The plot shows that diversity amongst international students has been in slow decline since 1999 before it suffered a sharp drop after 2007. The reason for this decline is a sharp increase in the number and proportion of Indian and Chinese students. In 1995, only 15% of international students were from India and China. In 2010, this number more than doubled to 36%. In contrast, the proportion of students from other parts of the world has decreased. In the same period, the proportion of Taiwanese students went from 7% to 3%, Japanese students decreased from 10% to 3%, and Indonesian students decreased from 3% to less than 1%. Apart from the 26 countries, "Other", which represent the other 100 or so countries not included in the 26, went down from 60% in 1995 to 18%. in 2010.

Even though the number of international students is increasing every year, the diversity is steadily declining. Two countries account for a third of all international students and this proportion is increasing yearly.

I have absolutely nothing against Chinese and Indian students. The majority of my friends are Chinese and Indians and I have nothing but great things to say about them, their country and their culture. But I believe this overall trend is worrying and needs to be corrected immediately. It is to only America's advantage to have such great diversity in its colleges and universities. I am not sure why diversity is decreasing but it is entirely possible that more Indians and Chinese apply to American colleges than Germans. However the the numbers for other countries don't reflect this hypothesis. For example, why is the tiny nation of Nepal 11th on the list? Do more Nepalese students apply to American colleges than Indonesian students. Or are they encouraged to apply a lot more? To me, this process reeks of politics, and reflects America's foreign policy relations and the lack of visa's to certain nations. This is unfortunate because education and accepting students into colleges should ideally be policy free.

In order to get the balance back into the international student populace and to increase diversity, I believe quotas should be implemented to force the acceptance of pre-screened (for security) and highly qualified students from underrepresented countries. Only then can true diversity be achieved. These young foreign ambassadors will eventually return to their respective nations. If America's colleges and society shapes them into future leaders of their nations, it will only be to America's advantage.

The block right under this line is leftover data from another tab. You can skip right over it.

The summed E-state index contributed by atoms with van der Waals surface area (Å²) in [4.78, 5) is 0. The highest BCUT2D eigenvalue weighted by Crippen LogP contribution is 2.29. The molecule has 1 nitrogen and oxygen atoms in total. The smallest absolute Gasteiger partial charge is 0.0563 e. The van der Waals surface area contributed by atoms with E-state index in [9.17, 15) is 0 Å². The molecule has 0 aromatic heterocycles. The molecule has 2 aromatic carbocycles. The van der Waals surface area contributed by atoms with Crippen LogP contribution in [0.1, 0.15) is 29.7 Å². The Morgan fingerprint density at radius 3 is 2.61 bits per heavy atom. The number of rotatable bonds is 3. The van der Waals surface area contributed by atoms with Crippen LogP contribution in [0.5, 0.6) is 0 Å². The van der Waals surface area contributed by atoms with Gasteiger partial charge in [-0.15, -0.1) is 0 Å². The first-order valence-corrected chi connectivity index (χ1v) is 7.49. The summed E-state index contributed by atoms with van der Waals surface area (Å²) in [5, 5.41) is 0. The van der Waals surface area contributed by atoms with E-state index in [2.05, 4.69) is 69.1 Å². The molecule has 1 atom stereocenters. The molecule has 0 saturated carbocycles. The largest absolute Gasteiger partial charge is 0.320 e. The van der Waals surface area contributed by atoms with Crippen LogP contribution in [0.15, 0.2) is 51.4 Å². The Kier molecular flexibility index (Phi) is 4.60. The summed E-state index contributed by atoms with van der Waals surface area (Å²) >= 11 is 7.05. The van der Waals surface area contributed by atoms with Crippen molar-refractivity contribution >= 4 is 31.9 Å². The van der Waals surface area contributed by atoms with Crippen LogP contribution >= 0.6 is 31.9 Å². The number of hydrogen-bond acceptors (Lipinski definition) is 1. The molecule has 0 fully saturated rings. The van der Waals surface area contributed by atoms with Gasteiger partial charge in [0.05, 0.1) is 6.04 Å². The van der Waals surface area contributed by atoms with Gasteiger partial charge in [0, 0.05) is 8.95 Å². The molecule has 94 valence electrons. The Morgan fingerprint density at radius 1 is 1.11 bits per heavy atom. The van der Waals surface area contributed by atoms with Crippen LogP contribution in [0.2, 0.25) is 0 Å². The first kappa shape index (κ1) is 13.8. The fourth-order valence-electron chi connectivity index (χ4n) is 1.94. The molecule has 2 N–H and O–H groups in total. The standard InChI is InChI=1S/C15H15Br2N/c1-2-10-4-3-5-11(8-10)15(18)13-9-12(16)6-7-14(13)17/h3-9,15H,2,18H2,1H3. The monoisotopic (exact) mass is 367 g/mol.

Jan 3, 2012

Jesus was one of many holy figures "born" on the 25th of December

Just finished watching an independent documentary written and directed by Brian Flemming called "The God Who Wasn't There" which questions the existence of Jesus. The documentary itself was disappointing as I felt the writer was pushing his own agenda a bit too intensely. Rather than discussing the details, historical facts and proof outlining his arguments, he spends too much time being bitter about his religious upbringing. On the whole, the documentary felt childish and amateur to me.

However, like any other documentary, it wasn't totally a lost cause because its thesis was extremely interesting. For one thing, I actually had no idea that there is lot of controversy regarding the birthday of Jesus, let alone the fact that there is an intense ongoing debate regarding his very existence. And after researching the topic a little on the Internet, I felt a bit stupid as both these controversies so popular, that every theist needs to know about them. One website considers the birthday of Jesus as one of history's 20 greatest historical myths:
Christmas is meant to celebrate the birth of Jesus, but there is no evidence whatsoever, biblical or otherwise, that He was actually born on that day. Nor is there anything to suggest that He was born in a manger, or that there were three wise men (although, as any nativity play will remind you, three gifts were mentioned). There are differing views as to why December 25 was chosen as Christmas day, but one of the most interesting is that the day was already celebrated by followers of Mithras, the central god of a Hellenistic cult that developed in the Eastern Mediterranean around 100 BC. The followers of this faith believed that Mithras was born of a virgin on 25 December, and that his birth was attended by shepherds...
In fact, it seems that there are several other historical pagan deities besides Mithras "born" on December 25. According to research done by this website, they are: 
Dionysus the son of Zeus
Sol Invictus - (The "Unconquered Sun")
That's quite a few pagan Gods. So apparently around the 4th century AD, the Catholic church just adopted this traditional pagan holiday of December 25th as the birthday of Jesus. Fair enough!